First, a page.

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“You're about to hear one of the strangest stories in military history.” Funded by 'King of the B-Movies' Roger Corman, the intention behind Dinosaur Island was to cash-in on the likely success of the then soon-to-be-released Jurassic Park, with a thrifty-minded recycling of the T-Rex from the 1993's Carnosaur. Shot over twelve days on a budget of $190,000, with filming mostly taking place on cult movie icon David Carradine's ranch, the film was described by co-director Fred Olen Ray as “the kind of movie that if you were a fourteen year old kid, it would be your favourite movie”. Gathering a whole host of VHS-era Scream Queens and glamour models in animal hide bikinis (accurate to the prehistoric period, most surely) to scamper around betwixt natural spring hot tubs and none-more-fake-looking dino-beasties, Ray's description could quite possibly be the most spot-on statement of 1994...
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“Section 8 is a great idea, why didn't I think of that?” / “Because you're stupid, not crazy.” A military plane is soaring somewhere over the ocean, transporting a ragtag assemblage of camo-wearing miscreants, when it is forced to ditch into the water. Washed-up on a mysterious island, Captain Briggs (Ross Hagen, Bikini Drive-In) and his men venture in-land only to have a deadly encounter with a real-live dinosaur! However, things get weirder as they're rescued by a group of gorgeous cavewomen armed with spears and dressed in the prehistoric equivalent of Victoria's Secret.
“Check out the hooters on those babes!” Captured by the buxom stunners (the beauty parlour on this island must be second-to-none), the foolish men are escorted to the women's tribal home and put on their knees before Queen Morgana (Toni Naples, Sorority House Massacre 3). There's bespectacled brainiac Wayne (Tom Shell, The Zero Boys), schlubby virgin Turbo (Peter Spellos, Sorority House Massacre 2), and shiftless wisecracker Skeemer (Richard Gabai, Virgin High), who just-so-happens to have a tattoo that matches a symbol on the cavewomen's ancient sacred scroll (which looks like it was scribbled by a toddler that morning).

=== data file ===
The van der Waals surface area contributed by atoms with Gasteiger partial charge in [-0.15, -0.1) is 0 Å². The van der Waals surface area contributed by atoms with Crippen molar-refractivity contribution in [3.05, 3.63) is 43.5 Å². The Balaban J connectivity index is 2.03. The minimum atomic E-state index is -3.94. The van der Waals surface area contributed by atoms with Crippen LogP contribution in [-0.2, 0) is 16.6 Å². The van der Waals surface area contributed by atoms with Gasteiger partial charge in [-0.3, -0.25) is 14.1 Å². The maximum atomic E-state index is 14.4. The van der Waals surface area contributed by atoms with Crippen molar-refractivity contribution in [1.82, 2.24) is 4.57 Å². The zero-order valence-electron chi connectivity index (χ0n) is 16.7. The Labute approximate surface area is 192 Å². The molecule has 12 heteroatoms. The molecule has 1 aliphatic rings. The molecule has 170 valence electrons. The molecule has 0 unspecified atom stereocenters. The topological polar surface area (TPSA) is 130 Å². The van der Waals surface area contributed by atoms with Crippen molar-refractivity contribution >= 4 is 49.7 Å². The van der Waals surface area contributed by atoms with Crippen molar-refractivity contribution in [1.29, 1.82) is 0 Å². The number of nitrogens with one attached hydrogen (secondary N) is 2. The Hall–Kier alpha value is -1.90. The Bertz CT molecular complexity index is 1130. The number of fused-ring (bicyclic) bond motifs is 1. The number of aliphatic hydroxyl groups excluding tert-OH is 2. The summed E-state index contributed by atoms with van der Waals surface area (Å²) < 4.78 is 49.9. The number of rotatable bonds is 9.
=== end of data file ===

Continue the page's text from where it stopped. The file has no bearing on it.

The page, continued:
Saved from an imminent death, the men set about trying to fulfil the prophesy detailed on the manuscript, which unfortunately involves having to kill 'the Great One', the largest and most fierce dinosaur on the island. Can they triumph over the marauding carnivore, and will love blossom with these bodacious prehistoric bikini-clad chicks?
“Teach me page thirty-four.” Dispensing with any real level of violence (aside from one brief scene), the film focuses on goofy humour and oodles of flesh paraded before the camera. Quite literally, boobs are bared from the very first shot of the movie, with Nikki Fritz (Attack of the 60ft Centerfold) as the High Priestess and Becky LeBeau (Joysticks) as the latest human sacrifice offered-up King Kong style to the aforementioned 'Great One'.
Even with the amount of low angles, jiggled ta-tas, topless bathing frolics, and softcore romps in the searing sun, Dinosaur Island never tips into sordid salaciousness simply by virtue of how silly the whole endeavour is, as well as just how much fun everyone involved seems to be having. Chief among them are Skeemer, Wayne, and Turbo's love interests in the film: April (Antonia Dorian, Ghoulies IV), May (Griffin Drew), and June (Michelle Bauer, Nightmare Sisters), the latter of whom spoke, with characteristic tongue-in-cheek amusement, about how it was a great way to get a tan while getting paid.
“Oh, that's a shame; looks like we're stuck on this island full of beautiful women for the rest of our lives.” Similarly, Toni Naples fondly recalled getting to thrash around in the sand with Michelle Bauer during a particularly feisty girl fight with Queen defending her authority against Challenger. Furthering the silliness are the quite unbelievable special effects, charmingly deploying a host of low budget techniques from stop motion animation composites, the aforesaid suit and articulated animatronic dime store T-Rex from Carnosaur, and forced perspective, one of the most-used effects in the film, whereby evident hand puppet dino creatures do battle with the cast, gobbling up toy soldiers for a quick meal on-the-go.
“My God, think of the cholesterol.” Roger Corman reportedly disliked the movie, written by Bob Sheridan and Christopher Wooden, but apparently heavily re-written by co-directors Fred Olen Ray and Jim Wynorski, the latter of whom is best known for Chopping Mall and perhaps most notorious for the sort of slapdash two-day-shoot softcore smut flicks detailed in the fascinating documentary Popatopolis.
However, with a beautifully rendered poster (and with the World Wide Web far from mainstream use for you-know-what purposes), Dinosaur Island proved to be quite the success on home video and television broadcast. It's a sloppy movie, no doubt about that, shambling along in a bit of a distracted mess until it limps somewhere over the 70 minute mark (when you take out the credits), but it's nonetheless a charming mess of bikini babes, silly gags, mugging performances, and spectacularly ropey monster effects. Like many of these kinds of films, the game cast prove their value multiple times over, with Dorian, Drew, and Bauer in particular bringing big smiles and a zesty sense of fun to the screen.